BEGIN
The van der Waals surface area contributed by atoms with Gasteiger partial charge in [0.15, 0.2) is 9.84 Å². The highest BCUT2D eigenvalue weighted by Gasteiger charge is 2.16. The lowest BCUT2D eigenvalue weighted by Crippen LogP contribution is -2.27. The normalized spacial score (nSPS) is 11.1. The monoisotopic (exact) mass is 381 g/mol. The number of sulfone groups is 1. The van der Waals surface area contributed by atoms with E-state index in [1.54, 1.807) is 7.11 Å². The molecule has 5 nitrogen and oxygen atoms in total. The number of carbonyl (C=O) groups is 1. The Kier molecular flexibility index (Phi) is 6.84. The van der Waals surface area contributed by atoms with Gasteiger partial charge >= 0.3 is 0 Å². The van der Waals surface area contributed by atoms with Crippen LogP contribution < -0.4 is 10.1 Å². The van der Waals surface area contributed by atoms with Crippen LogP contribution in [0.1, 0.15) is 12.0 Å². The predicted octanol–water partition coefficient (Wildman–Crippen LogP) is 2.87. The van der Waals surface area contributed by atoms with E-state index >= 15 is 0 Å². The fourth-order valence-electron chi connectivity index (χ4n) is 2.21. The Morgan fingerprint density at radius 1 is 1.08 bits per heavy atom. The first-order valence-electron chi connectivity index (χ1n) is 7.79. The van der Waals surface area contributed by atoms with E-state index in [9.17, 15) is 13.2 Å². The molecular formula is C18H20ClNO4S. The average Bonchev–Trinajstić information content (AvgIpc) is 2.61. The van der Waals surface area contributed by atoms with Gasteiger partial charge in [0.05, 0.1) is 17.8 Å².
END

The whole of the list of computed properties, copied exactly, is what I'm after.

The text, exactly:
The van der Waals surface area contributed by atoms with Gasteiger partial charge in [0.15, 0.2) is 9.84 Å². The highest BCUT2D eigenvalue weighted by Gasteiger charge is 2.16. The lowest BCUT2D eigenvalue weighted by Crippen LogP contribution is -2.27. The normalized spacial score (nSPS) is 11.1. The monoisotopic (exact) mass is 381 g/mol. The number of sulfone groups is 1. The van der Waals surface area contributed by atoms with E-state index in [1.54, 1.807) is 7.11 Å². The molecule has 5 nitrogen and oxygen atoms in total. The number of carbonyl (C=O) groups is 1. The Kier molecular flexibility index (Phi) is 6.84. The van der Waals surface area contributed by atoms with Gasteiger partial charge >= 0.3 is 0 Å². The van der Waals surface area contributed by atoms with Crippen LogP contribution < -0.4 is 10.1 Å². The van der Waals surface area contributed by atoms with Crippen LogP contribution in [0.1, 0.15) is 12.0 Å². The predicted octanol–water partition coefficient (Wildman–Crippen LogP) is 2.87. The van der Waals surface area contributed by atoms with E-state index >= 15 is 0 Å². The fourth-order valence-electron chi connectivity index (χ4n) is 2.21. The Morgan fingerprint density at radius 1 is 1.08 bits per heavy atom. The first-order valence-electron chi connectivity index (χ1n) is 7.79. The van der Waals surface area contributed by atoms with E-state index in [9.17, 15) is 13.2 Å². The molecular formula is C18H20ClNO4S. The average Bonchev–Trinajstić information content (AvgIpc) is 2.61. The van der Waals surface area contributed by atoms with Gasteiger partial charge in [0.05, 0.1) is 17.8 Å².